To get an accurate picture of the Expressway's condition, GPR was used to map bridge deck deterioration over a vast, geometrically complex area. All continuous east and westbound lanes of a 6.1 km raised section were analyzed, along with access ramps. High-resolution GPR observations were collected during an overnight survey from curb to curb, less than a metre apart at a speed of 60 kph, so traffic flow was only minimally disrupted. Six lines of data were captured for each vehicle lane and over 1.3 million targets within the project area were processed and georeferenced to assess deterioration. 

Data was then digitally recorded to produce colour-coded contour maps for each section of the highway. A bridge deck deterioration index was also developed that indicated the percentages of each section appearing to be above the deterioration threshold. To ensure accuracy, data was correlated with known structure information, including existing coring data. Dr. Peter Annan, P.Eng, Ph.D, Founder of Sensors & Software, explains: 

"Non-destructive technology has the unique ability to detect deterioration and other subsurface anomalies before they develop into serious concerns. Techniques such as GPR reveal changes in subsurface properties that allow suspicious areas to be targeted for further evaluation and preventative remediation. Many traditional methods of inspection will detect deterioration only once the concrete or bridge deck has already become cracked or delaminated."

Ground Penetrating Radar (GPR) reveals changes in subsurface properties between widely spaced core samples so that a continuous profile can be achieved.

Maintaining safer bridges
As part of a coordinated bridge maintenance and rehabilitation program, GPR was applied to assess the condition of various bridges connected to the Queen Elizabeth Way (QEW) highway from Mississauga to St. Catherine's, a stretch of approximately 90 kilometres. The objective of the survey was to determine the condition of concrete decks, pinpoint areas of potential deterioration and delamination, and confirm the thickness of concrete slabs below the asphalt surface.

The client was provided with a digital geophysical interpretation report that included plan maps, cross sections and mapping profile images of the subsurface layers, and corresponding thicknesses. The report also included recommendations for follow-up testing based on areas that demonstrated deterioration and delamination. The information provided was used to support strategic decision-making around the prioritization of maintenance and rehabilitation activities.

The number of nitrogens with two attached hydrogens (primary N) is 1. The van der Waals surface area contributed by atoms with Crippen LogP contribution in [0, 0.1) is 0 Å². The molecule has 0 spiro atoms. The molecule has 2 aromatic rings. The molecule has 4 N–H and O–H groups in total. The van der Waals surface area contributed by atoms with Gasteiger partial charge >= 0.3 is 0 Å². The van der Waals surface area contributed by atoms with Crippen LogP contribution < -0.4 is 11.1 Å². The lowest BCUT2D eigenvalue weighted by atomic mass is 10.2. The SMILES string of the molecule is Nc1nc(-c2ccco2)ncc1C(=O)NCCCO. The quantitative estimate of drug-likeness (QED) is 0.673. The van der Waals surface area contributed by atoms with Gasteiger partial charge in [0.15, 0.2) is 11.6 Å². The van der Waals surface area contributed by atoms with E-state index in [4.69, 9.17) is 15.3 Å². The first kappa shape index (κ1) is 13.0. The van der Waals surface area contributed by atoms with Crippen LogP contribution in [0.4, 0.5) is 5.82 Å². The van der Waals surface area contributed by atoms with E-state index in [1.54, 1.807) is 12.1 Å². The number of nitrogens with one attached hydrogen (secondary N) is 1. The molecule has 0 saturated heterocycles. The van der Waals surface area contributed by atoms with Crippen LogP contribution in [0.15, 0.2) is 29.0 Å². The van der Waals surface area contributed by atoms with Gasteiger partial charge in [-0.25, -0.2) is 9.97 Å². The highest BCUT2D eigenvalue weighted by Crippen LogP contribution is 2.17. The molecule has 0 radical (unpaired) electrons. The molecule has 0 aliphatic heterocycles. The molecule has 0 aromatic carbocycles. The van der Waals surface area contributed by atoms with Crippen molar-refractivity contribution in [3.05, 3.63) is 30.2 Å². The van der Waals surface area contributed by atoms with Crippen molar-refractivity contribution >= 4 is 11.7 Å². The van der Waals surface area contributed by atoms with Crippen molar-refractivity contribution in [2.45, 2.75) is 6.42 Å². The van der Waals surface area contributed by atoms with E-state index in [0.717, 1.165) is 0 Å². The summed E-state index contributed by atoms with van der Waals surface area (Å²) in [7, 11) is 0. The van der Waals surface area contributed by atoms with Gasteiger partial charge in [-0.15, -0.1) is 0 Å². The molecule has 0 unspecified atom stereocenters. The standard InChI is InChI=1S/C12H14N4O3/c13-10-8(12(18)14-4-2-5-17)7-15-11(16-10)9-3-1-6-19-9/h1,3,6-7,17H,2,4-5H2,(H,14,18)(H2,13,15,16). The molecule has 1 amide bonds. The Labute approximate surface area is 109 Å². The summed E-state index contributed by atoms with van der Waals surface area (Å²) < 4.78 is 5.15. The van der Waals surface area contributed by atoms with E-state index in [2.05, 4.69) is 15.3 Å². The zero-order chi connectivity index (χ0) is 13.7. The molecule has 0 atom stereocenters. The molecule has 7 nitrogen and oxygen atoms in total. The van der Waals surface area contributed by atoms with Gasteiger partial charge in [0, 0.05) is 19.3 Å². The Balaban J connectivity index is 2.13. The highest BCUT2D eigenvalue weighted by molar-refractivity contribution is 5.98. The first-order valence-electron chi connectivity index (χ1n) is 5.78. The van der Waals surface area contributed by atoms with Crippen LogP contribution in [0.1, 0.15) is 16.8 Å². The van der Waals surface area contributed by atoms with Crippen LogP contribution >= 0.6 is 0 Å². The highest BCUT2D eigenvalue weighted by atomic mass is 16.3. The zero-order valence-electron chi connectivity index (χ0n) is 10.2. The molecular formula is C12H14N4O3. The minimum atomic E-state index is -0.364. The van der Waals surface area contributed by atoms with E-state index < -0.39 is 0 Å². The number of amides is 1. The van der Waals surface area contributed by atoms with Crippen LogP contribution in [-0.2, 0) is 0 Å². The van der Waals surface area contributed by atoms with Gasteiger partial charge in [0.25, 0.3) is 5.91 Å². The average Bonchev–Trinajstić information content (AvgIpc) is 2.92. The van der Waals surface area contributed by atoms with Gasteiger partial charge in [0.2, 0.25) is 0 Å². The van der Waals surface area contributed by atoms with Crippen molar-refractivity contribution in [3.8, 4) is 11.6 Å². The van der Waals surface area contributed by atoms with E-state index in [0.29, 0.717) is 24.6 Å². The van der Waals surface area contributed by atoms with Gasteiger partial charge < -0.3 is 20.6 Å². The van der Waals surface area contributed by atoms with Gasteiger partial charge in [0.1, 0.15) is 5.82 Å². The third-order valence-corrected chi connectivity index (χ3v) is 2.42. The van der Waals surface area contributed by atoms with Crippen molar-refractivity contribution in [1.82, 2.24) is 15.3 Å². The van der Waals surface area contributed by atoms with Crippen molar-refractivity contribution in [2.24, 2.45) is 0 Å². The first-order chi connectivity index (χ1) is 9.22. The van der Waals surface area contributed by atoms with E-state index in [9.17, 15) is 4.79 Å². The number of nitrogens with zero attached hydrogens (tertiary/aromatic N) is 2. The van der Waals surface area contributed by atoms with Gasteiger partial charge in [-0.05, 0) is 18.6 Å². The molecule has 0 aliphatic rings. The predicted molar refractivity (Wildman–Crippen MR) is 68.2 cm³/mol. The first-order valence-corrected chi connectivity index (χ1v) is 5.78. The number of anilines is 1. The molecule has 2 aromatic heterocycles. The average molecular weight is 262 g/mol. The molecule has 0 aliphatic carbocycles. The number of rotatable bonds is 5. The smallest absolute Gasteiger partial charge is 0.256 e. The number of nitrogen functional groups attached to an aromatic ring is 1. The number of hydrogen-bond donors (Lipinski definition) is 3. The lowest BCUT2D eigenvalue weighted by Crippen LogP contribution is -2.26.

Looking ahead
Over the next several decades, much of our municipal transportation infrastructure will be in need of costly repair and rehabilitation. Adding Ground Penetrating Radar (GPR) to the infrastructure inspection process can improve reliability and assist municipalities in planning strategically. As road and bridge defects are often not visible, particularly when a surface has been repaved, GPR has the ability to detect areas that are unusually thin or thick and identify subsurface defects below asphalt overlaid roads and structures. This is accomplished non-intrusively so that structural integrity remains intact. Furthermore, with the cost of traffic congestion estimated to be upwards of $6 billion annually for Canada's largest metropolitan areas, GPR offers the added advantage of capturing data at posted speed limits, often eliminating the need for road closures and traffic control.

Kevin Vine is president of multiVIEW Locates Inc. 

Benefits of GPR

Ground Penetrating Radar (GPR) transmits high frequency radio waves into a ground or structure and analyzes the reflected velocity and energy to create a profile of the subsurface features. These subsurface features can include reinforcement bar or post tension cables, changes in water content, void spaces, rebar or post tension cable corrosion, asphalt deterioration and other factors. Benefits of GPR for bridge and road infrastructure assessment include: 
•  Achieve a continuous profile of subsurface conditions while minimizing the need for intrusive testing: GPR detects anomalies that exist between widely spaced core samples. Fewer cores are required because data collected by GPR fills in information gaps and provides new insights into subsurface conditions. Cores that are applied can be strategically targeted based on the GPR results, rather than randomly placed.
•  Detect subsurface threats before serious issues develop: Defects and wearing reduce structural capacity over time and can lead to an eventual failure. These defects are often not visible, particularly when a surface has been repaved. GPR has the ability to detect areas that are unusually thick or thin and identify subsurface defects below asphalt overlaid roads and structures. 
•  Obtain a rich source of data that can be leveraged years down the line: GPR data can be combined with countless other datasets to provide a complete picture of subsurface conditions. Project stakeholders can visualize deterioration and rebar corrosion along with the position of post tension cables and other subsurface features. This supports a better understanding of lifecycle costs throughout the aging process. The GPR data can also be saved and referenced years down the line when the infrastructure is re-inspected.
•  Minimize and eliminate service disruptions: With the cost of traffic congestion estimated at more than $6 billion per year across Canada's major metropolitan areas, GPR offers an advantage in that data can be captured at posted speed limits, often eliminating the need for road closures and traffic control.